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Non-Hodgkin Lymphoma of Bone

DEFINITION AND PATHOGENESIS

  • (formerly reticulum cell sarcomalymphosarcoma, or follicular lymphoma)
  • Ann Arbor Staging System
    • Stage I: primary lesion only (node, bone, other)
    • Stage II: nodes involved in more than two anatomic regions on the same side of the diaphragm
    • Stage III: nodes involved on both sides of the diaphragm
    • Stage IV: bony mets
  • Non-Hodgkin's lymphomas are classified under the general headings:
    • Low grade
    • Intermediate grade
    • High grade
    • Miscellaneous
  • Primary NHL of bone may represent tumors of post-germinal center B-cells (bone marrow is the normal site of homing of plasma cells which are terminally-differentiated, immunoglobulin-secreting post-germinal center B-cells (NHL may represent tumors of post-germinal center B-cells)

IMPORTANCE

  • About 4-5X as common as Hodgkin's disease of bone
  • 3-7% of all primary osseous malignancies

CLINICAL FEATURES

  • ± diffuse or dull, aching bone pain, fatigue
  • ± fever, ? wt, night sweats
  • Accounts for approximately 4-5% of all primary bone tumors (most non-Hodgkin's, usually diffuse histiocytic lymphoma)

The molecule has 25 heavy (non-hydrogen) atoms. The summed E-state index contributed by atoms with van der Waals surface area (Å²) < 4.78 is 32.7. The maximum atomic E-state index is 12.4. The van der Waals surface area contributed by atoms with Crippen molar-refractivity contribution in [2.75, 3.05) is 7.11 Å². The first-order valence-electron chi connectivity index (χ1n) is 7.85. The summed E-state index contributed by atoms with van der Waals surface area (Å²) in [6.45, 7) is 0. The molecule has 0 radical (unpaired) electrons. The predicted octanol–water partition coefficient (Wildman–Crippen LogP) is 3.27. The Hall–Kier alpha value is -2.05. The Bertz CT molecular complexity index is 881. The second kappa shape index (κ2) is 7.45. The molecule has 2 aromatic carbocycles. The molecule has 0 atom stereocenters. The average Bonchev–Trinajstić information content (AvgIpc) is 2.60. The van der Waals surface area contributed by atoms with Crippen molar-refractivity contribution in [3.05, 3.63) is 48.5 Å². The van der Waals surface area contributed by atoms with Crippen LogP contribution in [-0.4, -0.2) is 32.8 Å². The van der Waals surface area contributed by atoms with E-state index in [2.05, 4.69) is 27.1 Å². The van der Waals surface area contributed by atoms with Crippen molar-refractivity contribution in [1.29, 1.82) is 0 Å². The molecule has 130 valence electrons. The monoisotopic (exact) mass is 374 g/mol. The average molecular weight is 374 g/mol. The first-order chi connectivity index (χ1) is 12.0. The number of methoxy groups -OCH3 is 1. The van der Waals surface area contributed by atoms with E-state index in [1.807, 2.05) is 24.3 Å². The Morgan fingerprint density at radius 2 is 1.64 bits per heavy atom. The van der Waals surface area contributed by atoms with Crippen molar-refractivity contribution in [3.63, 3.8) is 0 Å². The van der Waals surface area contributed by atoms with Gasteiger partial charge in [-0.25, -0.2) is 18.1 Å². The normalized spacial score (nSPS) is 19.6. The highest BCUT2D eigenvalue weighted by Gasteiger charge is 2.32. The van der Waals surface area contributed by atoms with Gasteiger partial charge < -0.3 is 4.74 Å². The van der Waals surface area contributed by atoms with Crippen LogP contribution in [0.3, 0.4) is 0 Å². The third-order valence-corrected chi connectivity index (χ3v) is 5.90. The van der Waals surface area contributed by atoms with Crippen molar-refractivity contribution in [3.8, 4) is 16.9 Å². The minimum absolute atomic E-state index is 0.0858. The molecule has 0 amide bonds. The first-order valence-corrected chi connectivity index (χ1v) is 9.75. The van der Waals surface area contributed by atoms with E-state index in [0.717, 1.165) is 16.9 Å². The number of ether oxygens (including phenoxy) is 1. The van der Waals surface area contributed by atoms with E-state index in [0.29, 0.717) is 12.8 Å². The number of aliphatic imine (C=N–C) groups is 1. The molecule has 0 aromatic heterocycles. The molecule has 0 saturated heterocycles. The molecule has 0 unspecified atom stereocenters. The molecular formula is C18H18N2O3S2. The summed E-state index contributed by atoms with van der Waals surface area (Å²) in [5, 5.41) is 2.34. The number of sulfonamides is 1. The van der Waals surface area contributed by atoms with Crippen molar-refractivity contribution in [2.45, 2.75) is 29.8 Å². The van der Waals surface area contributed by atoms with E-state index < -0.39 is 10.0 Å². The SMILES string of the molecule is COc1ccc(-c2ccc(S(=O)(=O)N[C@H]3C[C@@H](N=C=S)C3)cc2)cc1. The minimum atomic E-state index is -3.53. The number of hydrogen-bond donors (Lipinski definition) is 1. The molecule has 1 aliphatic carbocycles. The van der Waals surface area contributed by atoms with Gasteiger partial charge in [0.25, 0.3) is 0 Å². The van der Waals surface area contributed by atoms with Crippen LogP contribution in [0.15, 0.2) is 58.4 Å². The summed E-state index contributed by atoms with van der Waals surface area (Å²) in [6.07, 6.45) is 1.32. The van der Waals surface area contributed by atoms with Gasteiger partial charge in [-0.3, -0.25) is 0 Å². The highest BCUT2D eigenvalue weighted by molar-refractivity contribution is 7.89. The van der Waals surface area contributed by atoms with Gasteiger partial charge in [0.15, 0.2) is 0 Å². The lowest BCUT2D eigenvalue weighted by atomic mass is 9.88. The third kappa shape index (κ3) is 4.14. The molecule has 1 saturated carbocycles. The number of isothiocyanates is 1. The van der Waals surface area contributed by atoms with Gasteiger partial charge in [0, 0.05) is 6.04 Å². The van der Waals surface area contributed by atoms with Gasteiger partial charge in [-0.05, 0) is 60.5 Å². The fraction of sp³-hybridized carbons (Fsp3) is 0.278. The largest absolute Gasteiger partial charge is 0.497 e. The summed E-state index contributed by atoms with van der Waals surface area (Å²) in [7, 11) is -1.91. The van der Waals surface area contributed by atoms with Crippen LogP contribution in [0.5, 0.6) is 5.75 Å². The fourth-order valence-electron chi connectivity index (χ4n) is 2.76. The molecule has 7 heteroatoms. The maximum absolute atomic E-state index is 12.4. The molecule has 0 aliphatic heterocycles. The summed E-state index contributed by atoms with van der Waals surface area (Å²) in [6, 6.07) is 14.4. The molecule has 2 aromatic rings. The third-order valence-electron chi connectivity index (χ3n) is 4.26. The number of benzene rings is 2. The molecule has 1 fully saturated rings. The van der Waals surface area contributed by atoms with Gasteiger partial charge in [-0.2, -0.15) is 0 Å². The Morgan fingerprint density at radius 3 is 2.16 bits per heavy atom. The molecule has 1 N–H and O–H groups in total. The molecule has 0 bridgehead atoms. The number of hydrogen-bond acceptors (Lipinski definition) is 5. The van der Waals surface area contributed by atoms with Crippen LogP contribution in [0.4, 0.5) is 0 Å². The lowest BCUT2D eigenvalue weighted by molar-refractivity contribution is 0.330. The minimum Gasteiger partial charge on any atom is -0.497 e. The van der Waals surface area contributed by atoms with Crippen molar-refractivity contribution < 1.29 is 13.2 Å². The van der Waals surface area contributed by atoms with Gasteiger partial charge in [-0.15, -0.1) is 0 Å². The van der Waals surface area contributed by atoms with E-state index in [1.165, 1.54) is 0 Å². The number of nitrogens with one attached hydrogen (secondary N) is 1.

• May present with pathologic fracture and soft tissue mass
  • Compression fx/vertebral plana in axial locations
  • Sxs may be present for up to several years
  • Neurologic deficits in spinal lesions
  • Secondary involvement of bone is about 25% in children
  • (most frequent areas are spine, pelvis, skull)
  • M:F = 1.5-1.8:1 (also whites:blacks)
  • Wide age range (2-88 yrs, mean 42-51 reported)
  • ???? alk?
  • Joint effusion may occur from local extension from bone
  • Epidural extension may occur in spinal locations and cause neurologic sxs
  • Neurolymphomatosis
    • direct lymphomatous involvement of peripheral nerves
    • reported rare association with Guillain-Barre syndrome
  • Has been reported arising in chronic osteomyelitis

RADIOLOGIC FEATURES

  • Most common sites: distal femur, proximal tibia, proximal femur, proximal humerus, mid-shaft femur
  • Femur (29%), pelvis (19%), humerus (13%), tibia (10%)
  • Osteolytic lesions (70%) with permeative bone destruction to mixed lytic/blastic (28%) or blastic (2%) lesions
  • Cortical destruction often associated with adjacent muscle and soft tissue involvement
  • Sequestra (also seen in EG, osteomyelitis, fibrosarcoma, MFH, desmoplastic fibroma) may be seen (16%)
  • Periosteal reactions are often (47%) present (esp long bones)